Splashy launches – like this futuristic Ford autonomous tractor for Europe – are the norm during IAA years. 
 -  Photo by Jack Roberts

Splashy launches – like this futuristic Ford autonomous tractor for Europe – are the norm during IAA years.

Photo by Jack Roberts

I have something like 867 channels on my TV. And usually there’s nothing on worth watching.

Things were different when I was a kid. There were only three channels. And usually you could find something to watch. I guess our standards were a lot lower back then.

On Saturday mornings, to give parents a much-needed break, the networks blasted cartoons up until lunchtime. So I’d fix a bowl of cereal and park myself in front of the TV until it was time to go outside and play.

One of my favorite cartoons at the time was a show called “SeaLab 2020.” It was about a bunch of scientists who lived in a laboratory under the ocean in the year 2020. And I can’t remember anything else about it. Except, that as a kid around 1975, the concept of the year 2020 seemed fantastically futuristic and out of reach to me.

But I woke up the other morning, and lo and behold – it was, indeed, 2020.

And while we don’t have underwater sea labs as a going concern yet, the world has changed immeasurably since the mid-1970s. And 2020 seems to be a year that may well accelerate change that has been taking shape for some time now.

First off, keep in mind that this is an IAA Hannover year – meaning that what is arguably the most influential truck trade show globally will be held once again in Germany this fall. And that means that OEMs, suppliers, and tech developers will want to make as big a splash as possible at the big show.

Based on current trends and news stories, it seems likely those introductions will include new displacement-on-demand systems for heavy-duty diesel engines, more advances in hydrogen fuel cell technology, and even deeper integration of active safety systems on trucks, with increased degrees of autonomous controls.

And while I’ve long ago given up trying so suss out what Volkswagen and Traton are up to when it comes to the North American truck market, it’s worth noting that Germany is the automaker’s home turf. So, if an announcement regarding their intentions is coming this year, it’ll likely happen in Hannover during IAA.

Outside the sprawling Hannover fairgrounds, I think it’s a safe bet to say that this will be the year that electric trucks go on sale and begin proving whether or not they’re tough enough to hold their own against diesel engines in real-world fleet operations. The maintenance aspect of these deployments will be of particular interest – and may well be the operational component that makes the early business case for their use by fleets.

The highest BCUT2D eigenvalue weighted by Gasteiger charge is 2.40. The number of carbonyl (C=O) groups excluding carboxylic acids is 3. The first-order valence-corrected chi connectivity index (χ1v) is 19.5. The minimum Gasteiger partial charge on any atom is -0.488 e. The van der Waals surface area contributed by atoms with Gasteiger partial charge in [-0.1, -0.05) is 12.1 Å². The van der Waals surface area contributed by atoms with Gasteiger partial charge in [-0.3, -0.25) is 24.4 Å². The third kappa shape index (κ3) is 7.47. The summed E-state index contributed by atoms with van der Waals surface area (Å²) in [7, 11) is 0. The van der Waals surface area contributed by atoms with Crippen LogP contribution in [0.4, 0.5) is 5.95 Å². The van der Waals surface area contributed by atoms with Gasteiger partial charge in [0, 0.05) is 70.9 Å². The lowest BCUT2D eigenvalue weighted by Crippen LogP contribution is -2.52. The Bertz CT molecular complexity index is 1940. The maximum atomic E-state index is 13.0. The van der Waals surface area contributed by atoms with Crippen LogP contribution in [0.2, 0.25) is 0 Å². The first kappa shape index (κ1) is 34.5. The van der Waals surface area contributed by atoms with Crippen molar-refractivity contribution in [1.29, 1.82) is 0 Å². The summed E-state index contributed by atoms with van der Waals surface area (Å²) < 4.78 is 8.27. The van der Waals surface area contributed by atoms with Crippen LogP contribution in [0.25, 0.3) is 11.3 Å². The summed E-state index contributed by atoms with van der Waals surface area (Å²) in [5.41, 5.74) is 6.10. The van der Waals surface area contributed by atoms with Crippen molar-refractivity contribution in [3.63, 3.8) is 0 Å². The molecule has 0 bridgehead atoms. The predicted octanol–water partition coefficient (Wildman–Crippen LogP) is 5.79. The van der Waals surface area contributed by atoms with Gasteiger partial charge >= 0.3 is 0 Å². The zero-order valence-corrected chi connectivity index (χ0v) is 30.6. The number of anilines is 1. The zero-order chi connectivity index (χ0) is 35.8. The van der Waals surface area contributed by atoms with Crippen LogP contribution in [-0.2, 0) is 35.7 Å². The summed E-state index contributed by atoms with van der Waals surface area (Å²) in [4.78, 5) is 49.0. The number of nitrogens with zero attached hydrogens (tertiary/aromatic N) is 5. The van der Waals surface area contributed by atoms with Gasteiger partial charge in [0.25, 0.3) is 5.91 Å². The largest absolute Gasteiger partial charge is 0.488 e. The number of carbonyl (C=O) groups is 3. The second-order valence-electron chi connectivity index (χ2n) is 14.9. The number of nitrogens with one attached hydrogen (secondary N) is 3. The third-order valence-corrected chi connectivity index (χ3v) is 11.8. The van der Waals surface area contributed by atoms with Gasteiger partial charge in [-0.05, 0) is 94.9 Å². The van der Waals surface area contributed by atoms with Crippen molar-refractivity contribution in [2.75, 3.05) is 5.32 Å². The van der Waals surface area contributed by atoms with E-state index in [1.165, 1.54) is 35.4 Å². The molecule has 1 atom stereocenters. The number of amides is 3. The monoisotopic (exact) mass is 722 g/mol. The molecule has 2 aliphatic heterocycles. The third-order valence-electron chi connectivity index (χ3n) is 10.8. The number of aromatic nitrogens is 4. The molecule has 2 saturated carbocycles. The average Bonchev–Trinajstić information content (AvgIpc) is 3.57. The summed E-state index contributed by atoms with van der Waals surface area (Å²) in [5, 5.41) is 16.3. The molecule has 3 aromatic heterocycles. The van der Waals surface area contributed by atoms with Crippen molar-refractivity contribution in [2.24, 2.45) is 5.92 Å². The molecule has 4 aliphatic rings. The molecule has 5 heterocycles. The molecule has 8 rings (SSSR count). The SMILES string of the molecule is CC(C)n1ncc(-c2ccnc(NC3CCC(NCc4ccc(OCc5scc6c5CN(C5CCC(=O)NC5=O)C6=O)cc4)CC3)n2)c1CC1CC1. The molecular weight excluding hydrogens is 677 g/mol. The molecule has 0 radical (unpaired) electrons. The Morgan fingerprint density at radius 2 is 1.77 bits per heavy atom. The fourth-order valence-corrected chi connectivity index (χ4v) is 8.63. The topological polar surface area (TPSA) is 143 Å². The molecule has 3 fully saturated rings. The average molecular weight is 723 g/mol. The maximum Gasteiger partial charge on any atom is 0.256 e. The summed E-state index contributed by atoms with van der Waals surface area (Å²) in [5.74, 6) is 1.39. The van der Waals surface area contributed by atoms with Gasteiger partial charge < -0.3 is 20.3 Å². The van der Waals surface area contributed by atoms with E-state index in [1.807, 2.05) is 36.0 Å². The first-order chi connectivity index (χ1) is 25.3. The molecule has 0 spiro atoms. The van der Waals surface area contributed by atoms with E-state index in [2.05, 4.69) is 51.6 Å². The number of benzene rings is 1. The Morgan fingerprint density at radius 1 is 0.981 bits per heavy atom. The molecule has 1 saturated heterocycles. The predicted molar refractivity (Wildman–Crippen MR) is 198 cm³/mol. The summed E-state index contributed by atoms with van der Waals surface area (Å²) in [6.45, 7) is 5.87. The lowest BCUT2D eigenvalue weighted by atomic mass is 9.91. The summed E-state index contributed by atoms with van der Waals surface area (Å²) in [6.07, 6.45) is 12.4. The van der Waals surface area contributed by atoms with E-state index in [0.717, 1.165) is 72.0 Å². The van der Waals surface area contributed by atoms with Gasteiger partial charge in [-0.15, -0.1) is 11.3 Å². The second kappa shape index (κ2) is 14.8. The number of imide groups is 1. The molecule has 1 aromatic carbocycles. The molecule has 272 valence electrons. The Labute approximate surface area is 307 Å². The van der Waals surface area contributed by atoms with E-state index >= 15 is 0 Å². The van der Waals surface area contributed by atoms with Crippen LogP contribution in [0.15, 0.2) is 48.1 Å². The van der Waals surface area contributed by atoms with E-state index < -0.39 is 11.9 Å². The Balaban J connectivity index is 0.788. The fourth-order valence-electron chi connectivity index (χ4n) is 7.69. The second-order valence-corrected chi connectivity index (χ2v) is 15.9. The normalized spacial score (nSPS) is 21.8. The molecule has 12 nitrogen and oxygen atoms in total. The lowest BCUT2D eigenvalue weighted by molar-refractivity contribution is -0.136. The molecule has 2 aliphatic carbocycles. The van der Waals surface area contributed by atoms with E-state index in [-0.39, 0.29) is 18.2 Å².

Tech developers have a much tougher row to hoe on the autonomous truck front. There is a definite note of caution surrounding work on this technology. The world is watching closely. And a major accident could be catastrophic. So, caution is clearly the watchword.

That said, I think we can expect to more of the same on that front this year: More testing, more evaluating, more proving out the concept. Autonomous naysayers should keep in mind that truly staggering sums of money are continuing to flow to the leading startup autonomous tech developers. And that money is independent of the equally staggering sums being invested by global OEMs like Daimler and Volvo.

So, I think the model we’re currently living in, where a single aspect of autonomous technology is perfected and integrated into a continuously growing palette of vehicle control systems, will continue. In other words, look for the rollout of autonomous truck technology to continue to be evolutionary, as opposed to a sudden Big Bang moment where robot trucks come out of nowhere and take over.

Taken as a whole, 2020 looks like it’s going to be an interesting year – both inside the trucking industry and out. So, fasten your seatbelts and let’s see where it all takes us.


About the author
Jack Roberts

Jack Roberts

Executive Editor

Jack Roberts is known for reporting on advanced technology, such as intelligent drivetrains and autonomous vehicles. A commercial driver’s license holder, he also does test drives of new equipment and covers topics such as maintenance, fuel economy, vocational and medium-duty trucks and tires.

View Bio